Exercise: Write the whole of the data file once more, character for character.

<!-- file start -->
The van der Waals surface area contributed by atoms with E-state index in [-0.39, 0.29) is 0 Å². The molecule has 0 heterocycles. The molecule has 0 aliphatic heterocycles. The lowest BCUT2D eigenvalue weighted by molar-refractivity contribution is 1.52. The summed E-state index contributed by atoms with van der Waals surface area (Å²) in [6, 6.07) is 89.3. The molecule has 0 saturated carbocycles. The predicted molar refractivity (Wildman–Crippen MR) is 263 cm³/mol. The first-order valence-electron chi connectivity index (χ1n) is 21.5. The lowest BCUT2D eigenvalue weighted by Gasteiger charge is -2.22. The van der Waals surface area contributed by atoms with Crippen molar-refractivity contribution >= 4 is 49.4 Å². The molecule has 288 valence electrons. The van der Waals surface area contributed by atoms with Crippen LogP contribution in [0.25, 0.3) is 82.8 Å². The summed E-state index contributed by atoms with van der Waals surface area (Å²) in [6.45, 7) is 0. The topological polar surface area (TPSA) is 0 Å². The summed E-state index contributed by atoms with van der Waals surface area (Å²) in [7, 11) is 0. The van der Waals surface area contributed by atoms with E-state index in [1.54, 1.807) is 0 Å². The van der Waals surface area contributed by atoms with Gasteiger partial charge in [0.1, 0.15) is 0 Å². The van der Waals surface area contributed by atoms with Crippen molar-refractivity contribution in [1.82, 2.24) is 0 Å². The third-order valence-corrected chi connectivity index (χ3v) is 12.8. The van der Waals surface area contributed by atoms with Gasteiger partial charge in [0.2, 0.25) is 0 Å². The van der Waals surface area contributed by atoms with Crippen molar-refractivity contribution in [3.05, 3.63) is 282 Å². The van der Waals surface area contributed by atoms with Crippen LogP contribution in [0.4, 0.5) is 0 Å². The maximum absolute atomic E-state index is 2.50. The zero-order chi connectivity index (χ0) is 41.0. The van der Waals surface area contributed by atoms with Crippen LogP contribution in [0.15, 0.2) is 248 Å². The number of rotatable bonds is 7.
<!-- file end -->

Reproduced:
The van der Waals surface area contributed by atoms with E-state index in [-0.39, 0.29) is 0 Å². The molecule has 0 heterocycles. The molecule has 0 aliphatic heterocycles. The lowest BCUT2D eigenvalue weighted by molar-refractivity contribution is 1.52. The summed E-state index contributed by atoms with van der Waals surface area (Å²) in [6, 6.07) is 89.3. The molecule has 0 saturated carbocycles. The predicted molar refractivity (Wildman–Crippen MR) is 263 cm³/mol. The first-order valence-electron chi connectivity index (χ1n) is 21.5. The lowest BCUT2D eigenvalue weighted by Gasteiger charge is -2.22. The van der Waals surface area contributed by atoms with Crippen molar-refractivity contribution >= 4 is 49.4 Å². The molecule has 288 valence electrons. The van der Waals surface area contributed by atoms with Crippen LogP contribution in [0.25, 0.3) is 82.8 Å². The summed E-state index contributed by atoms with van der Waals surface area (Å²) in [6.45, 7) is 0. The topological polar surface area (TPSA) is 0 Å². The summed E-state index contributed by atoms with van der Waals surface area (Å²) in [7, 11) is 0. The van der Waals surface area contributed by atoms with E-state index in [1.54, 1.807) is 0 Å². The van der Waals surface area contributed by atoms with Gasteiger partial charge in [0.1, 0.15) is 0 Å². The van der Waals surface area contributed by atoms with Crippen molar-refractivity contribution in [1.82, 2.24) is 0 Å². The third-order valence-corrected chi connectivity index (χ3v) is 12.8. The van der Waals surface area contributed by atoms with Gasteiger partial charge in [0.2, 0.25) is 0 Å². The van der Waals surface area contributed by atoms with Crippen molar-refractivity contribution in [3.05, 3.63) is 282 Å². The van der Waals surface area contributed by atoms with Crippen LogP contribution in [0.4, 0.5) is 0 Å². The maximum absolute atomic E-state index is 2.50. The zero-order chi connectivity index (χ0) is 41.0. The van der Waals surface area contributed by atoms with Crippen LogP contribution in [0.15, 0.2) is 248 Å². The number of rotatable bonds is 7.